Many people fail to understand the importance of the correct blade flatness and tension in providing a consistent cut. The fact is, a flat blade plays a critical role in the quality of your final product. Flattening and tensioning your blades provides improved performance in any cutting application, as it assures that the blades will run at operating speeds without wobbling.
We’ve put together this guide to help you get a better understanding of the steps we use to flatten your knives and blades, as well as our post-flattening inspection process. While each of our blades is created unique to your specific needs, every blade undergoes this strict flattening and inspection process for the utmost quality and longevity.
How to Flatten Saw Blades
Without the proper flattening techniques, everyday wear and tear can cause saw blades to wave and bend. Our Anvil Room Technicians manufacture our blades using equipment that ensures proper flatness. A precision flattening machine is used to flatten out any inconsistencies in the blade, while final touches are performed by hand with a precision hammer.
We use marking and measuring equipment specifically designed for our industry to determine whether a blade needs to be flattened. This equipment shows us not only if the blade is bent or has tension areas, but also the extent of problem sites and where they’re located, as well as whether the saw is running on the center line.
After we’ve determined that the blade needs corrective action, our state-of-the-art equipment levels and checks for proper tension. Afterward, we use an anvil and a precision handmade hammer to perform the final touches on problem sites, keeping in mind that the hammer should have a soft, round striking surface to avoid shortening the service life of the blade.
Hitting a saw blade with a hammer stretches and expands the metal — never contracts it — and different hammer sizes and amounts of force can also affect the final product. We’re always aware of what needs to be done and how far the material needs to be stretched before beginning.
Different face grind configurations like Dog Head & Twist are used to bring blades flat, while different hammer weights are used to match thickness:
- 1,250 g hammer for blades 1.65 mm or less
- 1,500 g hammer for blades over 1.65 mm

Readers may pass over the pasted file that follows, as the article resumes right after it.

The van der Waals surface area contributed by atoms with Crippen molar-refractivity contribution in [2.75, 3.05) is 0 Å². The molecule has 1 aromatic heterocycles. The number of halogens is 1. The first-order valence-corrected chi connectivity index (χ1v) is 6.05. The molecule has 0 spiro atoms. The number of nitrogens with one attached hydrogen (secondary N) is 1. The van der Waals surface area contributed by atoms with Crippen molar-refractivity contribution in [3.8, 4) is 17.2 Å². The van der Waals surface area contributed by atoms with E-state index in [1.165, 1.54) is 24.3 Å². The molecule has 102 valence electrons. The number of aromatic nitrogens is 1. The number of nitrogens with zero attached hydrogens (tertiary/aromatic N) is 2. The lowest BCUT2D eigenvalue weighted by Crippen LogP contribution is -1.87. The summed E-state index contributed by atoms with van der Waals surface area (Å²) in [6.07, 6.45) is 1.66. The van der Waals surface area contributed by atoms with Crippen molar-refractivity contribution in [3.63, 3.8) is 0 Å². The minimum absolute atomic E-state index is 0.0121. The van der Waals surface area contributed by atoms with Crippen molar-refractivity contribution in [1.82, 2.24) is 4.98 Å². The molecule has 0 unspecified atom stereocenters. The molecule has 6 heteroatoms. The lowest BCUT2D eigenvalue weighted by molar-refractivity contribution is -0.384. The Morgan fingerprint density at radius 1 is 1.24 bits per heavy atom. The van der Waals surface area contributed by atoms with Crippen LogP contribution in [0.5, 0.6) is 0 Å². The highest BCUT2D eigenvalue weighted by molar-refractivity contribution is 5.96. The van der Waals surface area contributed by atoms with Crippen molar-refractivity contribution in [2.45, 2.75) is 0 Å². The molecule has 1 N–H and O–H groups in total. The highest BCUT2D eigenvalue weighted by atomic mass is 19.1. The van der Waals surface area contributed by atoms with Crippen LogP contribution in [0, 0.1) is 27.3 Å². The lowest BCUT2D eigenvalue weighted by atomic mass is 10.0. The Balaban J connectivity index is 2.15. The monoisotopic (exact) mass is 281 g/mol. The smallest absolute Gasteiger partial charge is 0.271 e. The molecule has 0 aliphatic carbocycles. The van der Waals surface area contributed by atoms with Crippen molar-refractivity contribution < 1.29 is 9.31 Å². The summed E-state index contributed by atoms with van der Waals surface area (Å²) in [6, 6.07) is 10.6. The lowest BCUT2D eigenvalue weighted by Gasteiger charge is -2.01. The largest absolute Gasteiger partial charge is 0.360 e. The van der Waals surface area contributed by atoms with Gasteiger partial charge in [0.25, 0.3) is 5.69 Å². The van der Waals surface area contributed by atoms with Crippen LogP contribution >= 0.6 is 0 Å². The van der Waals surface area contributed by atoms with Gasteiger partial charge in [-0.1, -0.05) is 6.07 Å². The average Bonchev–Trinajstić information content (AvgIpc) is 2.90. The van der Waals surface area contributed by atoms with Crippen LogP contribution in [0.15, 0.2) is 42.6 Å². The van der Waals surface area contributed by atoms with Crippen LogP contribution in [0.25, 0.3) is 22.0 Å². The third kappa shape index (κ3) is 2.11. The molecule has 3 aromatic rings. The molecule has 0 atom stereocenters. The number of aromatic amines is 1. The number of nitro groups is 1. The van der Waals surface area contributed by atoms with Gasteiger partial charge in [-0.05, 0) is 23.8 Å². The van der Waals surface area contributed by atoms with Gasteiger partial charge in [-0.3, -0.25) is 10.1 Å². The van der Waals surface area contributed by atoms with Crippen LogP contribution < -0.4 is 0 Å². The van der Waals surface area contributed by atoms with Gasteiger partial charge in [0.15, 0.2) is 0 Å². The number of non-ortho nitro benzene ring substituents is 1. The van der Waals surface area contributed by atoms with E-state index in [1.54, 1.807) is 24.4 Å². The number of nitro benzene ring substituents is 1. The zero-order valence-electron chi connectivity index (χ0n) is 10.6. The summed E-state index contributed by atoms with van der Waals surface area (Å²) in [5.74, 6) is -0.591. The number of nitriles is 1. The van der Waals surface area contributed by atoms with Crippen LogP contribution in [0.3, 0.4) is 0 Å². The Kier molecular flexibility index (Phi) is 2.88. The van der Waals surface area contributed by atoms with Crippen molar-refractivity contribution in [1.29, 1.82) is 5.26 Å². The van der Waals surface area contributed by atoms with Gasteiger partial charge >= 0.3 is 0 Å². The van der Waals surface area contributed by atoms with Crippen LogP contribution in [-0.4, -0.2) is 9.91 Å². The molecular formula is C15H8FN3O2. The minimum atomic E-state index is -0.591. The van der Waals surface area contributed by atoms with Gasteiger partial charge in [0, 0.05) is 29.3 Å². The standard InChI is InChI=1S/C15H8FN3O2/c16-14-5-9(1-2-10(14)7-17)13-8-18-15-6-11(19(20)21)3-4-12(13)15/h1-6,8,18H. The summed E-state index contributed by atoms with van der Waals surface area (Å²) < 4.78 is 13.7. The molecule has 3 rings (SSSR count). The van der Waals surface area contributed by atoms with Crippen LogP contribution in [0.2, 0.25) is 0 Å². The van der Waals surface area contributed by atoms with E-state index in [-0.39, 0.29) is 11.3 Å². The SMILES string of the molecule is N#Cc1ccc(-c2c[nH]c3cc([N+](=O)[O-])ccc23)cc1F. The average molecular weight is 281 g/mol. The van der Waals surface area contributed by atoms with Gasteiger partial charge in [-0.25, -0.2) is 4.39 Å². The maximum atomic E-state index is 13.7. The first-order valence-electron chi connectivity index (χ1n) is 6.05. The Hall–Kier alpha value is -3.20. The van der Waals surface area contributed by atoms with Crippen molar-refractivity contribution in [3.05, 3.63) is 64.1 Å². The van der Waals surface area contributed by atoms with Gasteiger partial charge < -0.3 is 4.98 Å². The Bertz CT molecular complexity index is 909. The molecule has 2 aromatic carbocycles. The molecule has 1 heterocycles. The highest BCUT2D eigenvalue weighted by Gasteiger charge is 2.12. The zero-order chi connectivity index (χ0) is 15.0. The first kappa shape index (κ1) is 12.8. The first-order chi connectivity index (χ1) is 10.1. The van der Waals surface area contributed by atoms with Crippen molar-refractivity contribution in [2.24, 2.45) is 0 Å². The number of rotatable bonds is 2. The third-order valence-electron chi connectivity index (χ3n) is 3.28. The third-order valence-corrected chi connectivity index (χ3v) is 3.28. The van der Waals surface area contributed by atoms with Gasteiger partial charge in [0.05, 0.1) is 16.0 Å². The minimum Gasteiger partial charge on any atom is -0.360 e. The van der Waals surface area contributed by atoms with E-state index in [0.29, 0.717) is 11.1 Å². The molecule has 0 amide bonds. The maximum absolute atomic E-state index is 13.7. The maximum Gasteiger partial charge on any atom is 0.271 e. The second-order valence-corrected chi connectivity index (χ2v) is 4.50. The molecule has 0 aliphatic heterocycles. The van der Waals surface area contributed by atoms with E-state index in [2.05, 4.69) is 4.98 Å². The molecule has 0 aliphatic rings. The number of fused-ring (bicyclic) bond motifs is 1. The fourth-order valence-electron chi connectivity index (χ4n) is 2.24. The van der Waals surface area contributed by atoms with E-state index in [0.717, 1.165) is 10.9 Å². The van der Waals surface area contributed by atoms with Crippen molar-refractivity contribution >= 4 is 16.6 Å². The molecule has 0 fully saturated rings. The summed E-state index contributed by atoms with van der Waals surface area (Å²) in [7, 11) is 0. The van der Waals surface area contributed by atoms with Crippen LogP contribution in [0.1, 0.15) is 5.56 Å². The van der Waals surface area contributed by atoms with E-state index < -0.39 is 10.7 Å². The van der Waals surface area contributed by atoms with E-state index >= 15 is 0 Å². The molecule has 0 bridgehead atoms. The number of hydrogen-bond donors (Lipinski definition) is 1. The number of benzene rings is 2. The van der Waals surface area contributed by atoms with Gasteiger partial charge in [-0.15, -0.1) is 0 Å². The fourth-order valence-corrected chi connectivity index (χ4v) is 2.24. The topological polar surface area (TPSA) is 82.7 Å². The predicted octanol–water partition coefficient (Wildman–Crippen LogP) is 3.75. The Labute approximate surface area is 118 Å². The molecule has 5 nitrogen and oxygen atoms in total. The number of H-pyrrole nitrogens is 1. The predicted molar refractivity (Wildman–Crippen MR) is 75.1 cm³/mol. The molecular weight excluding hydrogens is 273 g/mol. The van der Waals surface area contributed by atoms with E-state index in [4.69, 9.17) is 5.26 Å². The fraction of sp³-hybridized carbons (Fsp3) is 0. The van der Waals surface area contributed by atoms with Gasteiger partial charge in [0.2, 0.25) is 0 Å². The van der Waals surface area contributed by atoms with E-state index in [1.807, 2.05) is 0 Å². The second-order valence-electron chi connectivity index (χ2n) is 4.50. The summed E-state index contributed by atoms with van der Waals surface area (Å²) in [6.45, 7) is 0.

Once we choose a hammer, we use the following steps to flatten the blade:
- Place the blade on the anvil. Hammer down all ridges or lumps while using as few blows as possible to avoid expanding the metal too severely.
- If there’s a loose area, mark it and hammer between the mark and the blade’s rim to stretch out unnecessary tension.
- If there’s a tight spot under the straightedge, we hammer it on both sides to increase the tension.
Every custom blade we make is different, and our anvil room technicians have the expertise necessary to diagnose and repair individual problems. By the time the process is complete, your blade is expertly flattened to handle your precise applications with the closest flatness tolerances.
Our blades are inspected for flatness numerous times throughout the manufacturing processes. Our technicians are provided specially lighted inspection work areas that reveal any inconsistencies in the body of the blades.
Flattening and Tensioning in the Manufacturing Process
After the heat treating and grinding processes, stresses can be revealed within the blade. At York Saw & Knife, we use proven techniques to ensure that our knives and blades are flat and run true at operation speeds. To correct flatness, we utilize state of the art Leveling & Tensioning machines designed and built exclusively for our industry. This equipment assists our Anvil Room Technicians by reducing man hours for the final touch hammering/smithing of blades to ensure that all blades meet flatness run-out tolerances.
If you’re interested in learning more about our manufacturing process, click here!